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Kidney Week

Abstract: PO2437

Safety and Effect of Alkali Therapy on Vascular Function in Kidney Transplant Recipients: A Pilot Study

Session Information

Category: Transplantation

  • 1902 Transplantation: Clinical

Authors

  • Bohling, Rachel R., University of Colorado Denver School of Medicine, Aurora, Colorado, United States
  • Grafals, Monica, University of Colorado Denver School of Medicine, Aurora, Colorado, United States
  • You, Zhiying, University of Colorado Denver School of Medicine, Aurora, Colorado, United States
  • Kendrick, Jessica B., University of Colorado Denver School of Medicine, Aurora, Colorado, United States
Background

Acid retention is a common feature of kidney transplant recipients (KTR). Studies have found that lower bicarbonate levels in KTRs are associated with an increased risk of mortality and cardiovascular disease. We tested the hypothesis that alkali therapy was safe and feasible in KTRs and would improve vascular function.

Methods

We performed an 18-week, randomized, double-blind, placebo-controlled crossover safety and feasibility pilot study of the use of sodium bicarbonate therapy in 16 KTRs. We recruited KTRs at least one year from transplant with an eGFR ≥ 45 ml/min per 1.73m2 and a serum bicarbonate level of 16-24 mEq/L. Patients received study drug therapy (sodium bicarbonate and placebo) at 0.5 mEq/kg/lean body weight for the entire 8-week treatment period. Each treatment period was 8 weeks in duration with a 2-week washout period between treatments. All patients had to be on stable immunosuppression and antihypertensive regimen for at least one month prior to randomization. Each patient served as his or her own control. During each treatment period, patients were assessed at 4 and 8 weeks for adverse events, weight, blood pressure, gastrointestinal symptoms and pill compliance. Brachial artery flow-mediated dilation (FMD) was obtained at beginning and end of each treatment period.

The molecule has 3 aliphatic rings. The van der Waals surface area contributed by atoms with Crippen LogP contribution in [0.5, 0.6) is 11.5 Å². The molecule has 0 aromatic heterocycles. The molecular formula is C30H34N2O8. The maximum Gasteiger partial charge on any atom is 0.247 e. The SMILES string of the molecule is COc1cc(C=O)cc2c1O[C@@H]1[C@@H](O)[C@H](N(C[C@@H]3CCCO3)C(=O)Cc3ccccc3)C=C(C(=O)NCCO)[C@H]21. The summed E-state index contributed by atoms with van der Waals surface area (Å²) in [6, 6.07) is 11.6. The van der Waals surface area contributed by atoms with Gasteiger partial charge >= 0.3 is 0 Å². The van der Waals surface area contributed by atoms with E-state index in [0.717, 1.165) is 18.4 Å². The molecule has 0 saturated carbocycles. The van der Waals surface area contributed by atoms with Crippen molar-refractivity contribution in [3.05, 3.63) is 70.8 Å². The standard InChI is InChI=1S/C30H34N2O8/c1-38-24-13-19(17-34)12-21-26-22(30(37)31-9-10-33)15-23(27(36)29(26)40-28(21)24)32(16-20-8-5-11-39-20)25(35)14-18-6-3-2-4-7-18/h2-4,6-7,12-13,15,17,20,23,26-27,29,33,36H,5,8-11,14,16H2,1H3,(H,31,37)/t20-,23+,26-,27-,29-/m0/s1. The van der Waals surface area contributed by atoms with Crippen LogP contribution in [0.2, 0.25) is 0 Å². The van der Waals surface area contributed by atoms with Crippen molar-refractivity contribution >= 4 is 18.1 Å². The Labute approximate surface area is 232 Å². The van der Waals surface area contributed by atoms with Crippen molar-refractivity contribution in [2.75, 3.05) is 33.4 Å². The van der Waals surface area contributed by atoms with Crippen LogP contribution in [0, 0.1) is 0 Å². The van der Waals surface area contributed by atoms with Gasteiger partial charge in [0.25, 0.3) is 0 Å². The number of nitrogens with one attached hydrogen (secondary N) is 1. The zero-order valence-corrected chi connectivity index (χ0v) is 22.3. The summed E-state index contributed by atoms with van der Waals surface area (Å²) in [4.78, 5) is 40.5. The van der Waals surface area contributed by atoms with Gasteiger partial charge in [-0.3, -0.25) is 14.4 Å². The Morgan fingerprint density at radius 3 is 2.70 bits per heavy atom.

Results

The mean (SD) age, eGFR, and serum bicarbonate levels were 52 (19) years, 71 (21) ml/min/1.73 m2, and 23 (2) mEq/L, respectively. Serum bicarbonate levels increased by 0.4 mEq/L during treatment. Sodium bicarbonate therapy was not associated with worsening blood pressure, weight gain, or hypokalemia. 46% of patients experienced nausea and/or bloating on sodium bicarbonate therapy compared to 40% while on placebo. The study was not powered to detect differences in FMD, but there was a trend towards improved FMD in the sodium bicarbonate group compared to the control (mean difference 1.6%; 95% confidence interval, -0.39 to 3.6; p=0.1). Additionally, a trend towards decreased 24-hour urine net acid excretion (mean (SD) change -9.0 (17.1) mEq/d, p=0.07) and ammonium excretion (mean (SD) change -6.0 (12.1) mEq/d, p=0.08) was observed.

Conclusion

Sodium bicarbonate therapy is safe and feasible in KTRs. There was a trend towards improvement in FMD, strengthening the need for a larger randomized controlled trial.